Hospitals: The original bill set out to loosen the “IMD exclusion,” which prevents Medicaid from reimbursing states for providing care to people with serious mental illness between 18 and 64 who need long-term hospitalization. The exclusion was originally enacted to dissuade states from building and operating large state hospitals by denying them federal funds. Former Rep. Patrick Kennedy claimed the exclusion was discriminatory because it applied only to persons with mental illnesses and no other group. The bill being debated this Wednesday allows 15 days of reimbursement per month for individuals in managed care plans. It also gives states greater flexibility as to how to dispense Medicaid funds for hospital care. This could encourage the development of more short term beds and would be a victory for Murphy’s supporters. 

Parity: The revised bill requires the Government Accountability Office (GAO) to complete a study detailing federal oversight of group health plans – including Medicaid managed care plans – to ensure those plans are not using discriminatory coverage limitations for persons with mental health and substance use conditions.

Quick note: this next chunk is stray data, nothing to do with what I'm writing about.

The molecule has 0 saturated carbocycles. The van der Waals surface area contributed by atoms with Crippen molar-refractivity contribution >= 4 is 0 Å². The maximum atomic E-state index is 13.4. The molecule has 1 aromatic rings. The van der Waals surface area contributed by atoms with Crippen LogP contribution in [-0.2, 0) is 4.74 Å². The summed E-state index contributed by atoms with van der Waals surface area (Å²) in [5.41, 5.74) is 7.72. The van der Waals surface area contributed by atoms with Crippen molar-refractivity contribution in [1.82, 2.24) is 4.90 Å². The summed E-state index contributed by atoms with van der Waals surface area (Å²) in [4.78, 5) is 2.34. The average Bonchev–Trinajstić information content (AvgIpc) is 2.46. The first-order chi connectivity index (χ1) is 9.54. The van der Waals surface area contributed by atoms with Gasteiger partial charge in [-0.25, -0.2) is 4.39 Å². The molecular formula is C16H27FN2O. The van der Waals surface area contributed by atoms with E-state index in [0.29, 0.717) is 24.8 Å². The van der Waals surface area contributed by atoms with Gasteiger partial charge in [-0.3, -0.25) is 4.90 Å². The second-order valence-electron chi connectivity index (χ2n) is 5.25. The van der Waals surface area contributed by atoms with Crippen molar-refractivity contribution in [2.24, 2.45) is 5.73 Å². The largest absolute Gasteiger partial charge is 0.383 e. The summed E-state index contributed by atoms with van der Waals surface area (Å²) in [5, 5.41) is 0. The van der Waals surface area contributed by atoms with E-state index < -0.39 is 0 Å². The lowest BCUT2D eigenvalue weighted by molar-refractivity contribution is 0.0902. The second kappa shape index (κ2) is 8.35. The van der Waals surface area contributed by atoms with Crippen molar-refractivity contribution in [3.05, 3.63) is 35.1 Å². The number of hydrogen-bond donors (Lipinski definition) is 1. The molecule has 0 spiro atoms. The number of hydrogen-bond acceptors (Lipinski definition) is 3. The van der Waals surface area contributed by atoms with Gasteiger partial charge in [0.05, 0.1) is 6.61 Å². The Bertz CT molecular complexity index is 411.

Early Intervention Programs: The revised bill calls for early intervention and suicide prevention programs. This was largely a Democratic initiative but the bill does not guarantee any appropriations for these mandates.

D. J. Jaffe, who operates Mental Illness Policy Org., has been working with Rep. Murphy nearly from the start, recently complained in a Huffington Post blog about the compromises that Rep. Upton made in Murphy’s bill and also those concessions put in the Senate version, arguing both bills miss the obvious — that the government is spending much needed funds on questionable programs at the expense of the seriously mentally ill: